LG: 59 Jamie Gray
C: 63 Kevin Wiggins
RGl 78 Terry Tilghman
RT: 61 RonSuddith
TE: 90 Scott Richards
QB: 5 Marcus Crandell
HB: 82 Mitchell Galloway
RB: 35 Junior Smith
SE: 80 Larry Shannon
I Jason Nichols
67 Shane McPherson
73 Jake Gilray
58 Derrick Leaphart
77 Charles Boothe
74 Mark McCall
88 Sean Richardson
9 Dan Gonzalez
80 Larry Shannon
23 Jerris McPhail
II Allen Williams
East Carolina DEFENSE
OLB: 40 Daniel Russ
DT: 54 Dealton Cotto
NG: 57 John Krawczyk
DT: 45 Lorenzo West
OLB: 7 Morris Foreman
WLB: 81 Mark Libiano
MLB: 39 Melvin Burke
40 Daniel Russ
69 Robert Santiago
94 Aaron Black
56 Alphonso Collins
84 Leonard Graham
53 Carlos Brown
33 B.J. Crane
21 David Hart
RCB: 18 Hank Cooper
LCB: 3 Emmanuel McDaniel 17 David Crumbie
FS: 30 Dwight Henry 46 Tabari Wallace
SS: 22 Daren Hart 12 Jermaine Smith
FAST FACTS
Game Location: Greenville
Opponent:Virginia Tech
Hokies
Game Site: Dowdy-Ficklen
Stadium
Kkkflff: 1:30 p.m.
Head Coach: Frank Beamer
(75-66-4 career, 33-43-2 at
Tech)
Key Players (1994 stats to dale):
QB Maurice DeShazo
RB Brian Edmonds
LB George DelRicco
FS Antonio Banks
Eojfifi:
� Its been four years since
Tech won a game on ECU'S
home field.
� Tech has lost just two of
its last 13 games.
� Tech has lost 10 fumbles
this year, the same number it
lost during the entire 1993
season.
� The series is tied at 4-4,
with the Hokies winning last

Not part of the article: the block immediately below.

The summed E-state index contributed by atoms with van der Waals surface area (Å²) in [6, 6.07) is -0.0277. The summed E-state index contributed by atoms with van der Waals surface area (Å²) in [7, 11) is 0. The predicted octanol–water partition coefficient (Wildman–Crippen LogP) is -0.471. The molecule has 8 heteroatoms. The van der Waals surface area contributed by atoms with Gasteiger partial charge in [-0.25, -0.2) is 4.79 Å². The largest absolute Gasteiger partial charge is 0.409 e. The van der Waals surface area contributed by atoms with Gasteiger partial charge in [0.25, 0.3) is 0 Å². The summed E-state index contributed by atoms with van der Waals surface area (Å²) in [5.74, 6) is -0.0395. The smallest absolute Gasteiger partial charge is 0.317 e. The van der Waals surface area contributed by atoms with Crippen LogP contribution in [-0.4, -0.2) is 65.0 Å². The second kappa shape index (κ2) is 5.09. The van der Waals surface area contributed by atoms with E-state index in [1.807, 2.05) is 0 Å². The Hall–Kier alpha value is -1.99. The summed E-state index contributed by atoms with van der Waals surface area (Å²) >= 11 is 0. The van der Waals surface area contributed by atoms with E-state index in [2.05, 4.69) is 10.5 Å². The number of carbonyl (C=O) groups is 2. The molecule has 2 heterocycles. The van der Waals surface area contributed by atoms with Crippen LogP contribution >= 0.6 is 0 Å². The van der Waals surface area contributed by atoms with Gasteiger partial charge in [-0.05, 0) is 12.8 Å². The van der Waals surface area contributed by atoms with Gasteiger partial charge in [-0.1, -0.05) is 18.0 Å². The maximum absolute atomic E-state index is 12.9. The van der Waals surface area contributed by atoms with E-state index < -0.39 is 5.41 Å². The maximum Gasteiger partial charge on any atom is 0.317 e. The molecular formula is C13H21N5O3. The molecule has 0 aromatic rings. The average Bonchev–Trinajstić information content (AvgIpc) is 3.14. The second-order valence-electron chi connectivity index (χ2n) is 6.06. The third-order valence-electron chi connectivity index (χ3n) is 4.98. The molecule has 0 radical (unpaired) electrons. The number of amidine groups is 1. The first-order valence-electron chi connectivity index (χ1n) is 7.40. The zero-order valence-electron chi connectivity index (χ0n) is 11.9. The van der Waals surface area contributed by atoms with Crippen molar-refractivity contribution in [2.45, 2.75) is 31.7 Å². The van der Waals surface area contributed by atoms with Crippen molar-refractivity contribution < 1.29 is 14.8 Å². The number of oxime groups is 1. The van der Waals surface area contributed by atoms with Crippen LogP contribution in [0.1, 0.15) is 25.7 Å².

season's meeting, 31-12 in
Blacksburg, Virginia. In that
game, Tech scored four touch-
downs against ECU.
�Tech has won seven straight
games against non-BIG EAST
opponents.
Compiled By Bred OUhun





Page 4
TEC End Zone
October is, 1994
Offensive unit carries Pirates in South Carolina
Another strong offensive per-
formance for the ECU Pirates was
I just enough for a vic-
By Aaron tory over the USC
Wilson Gamecocks in front
STAFF WRITER
of 70,075 in Will-
iams-Bryce Stadium last Saturday.
Marcus Crandell had his best
game of the season, going 19-of-
28 for 344 yds, 4 TDs and 3 INTs.
Two of the interceptions were tipped,
and not Crandell's fault.
TB Junior Smith broke loose
for his best game of the year, as
well. Fresh from of breaking the all-
time school rushing record last week
against Southern Mississippi, Smith
totaled 192 yards on 28 carries for 2
TDs.
The combined output of these
two Pirate stars was too much for the
overmatched South Carolina de-
fense.
This type of production was
atypical against a South Carolina de-
fense that previously allowed just
14.5 points per game.
Mitchell Galloway, a
Bennettsville, S.C. native, celebrated
his 20th birthday in style, catching 4
passes for 127 yards, three going for
touchdowns.
"It feels great Galloway said.
"I expected to have a big game go-
ing in. The opportunity to score was
there and Marcus was able to get me
the ball, making it possible for me
to make plays
Galloway's final touchdown
put the Pirates ahead for good
"It was 2nd and 8 Galloway
said. "The play was 134 H Wheel
which is designed for me to run a
'Wheel' route up the boundary and
the X curls and draws the safety over.
The safety bit on the curl, and I was
wide open. He stopped moving his
feet and I ran right past him for the
touchdown. Larry Shannon, who is
the X receiver, made it happen by
drawing the coverage away from
me
Good defense is typified by
three ingredients: a strong pass rush,
good run supportshort pass cover-
age by the linebackers, and a quick
second-
a r y
breaking
on the
ball and
making
plays.
Un-
fortu-
nately, on
Saturday.
ECU
didn't
have
enough
of the
three to
have the
full for-
mula for
success,
and gave up a season-high 42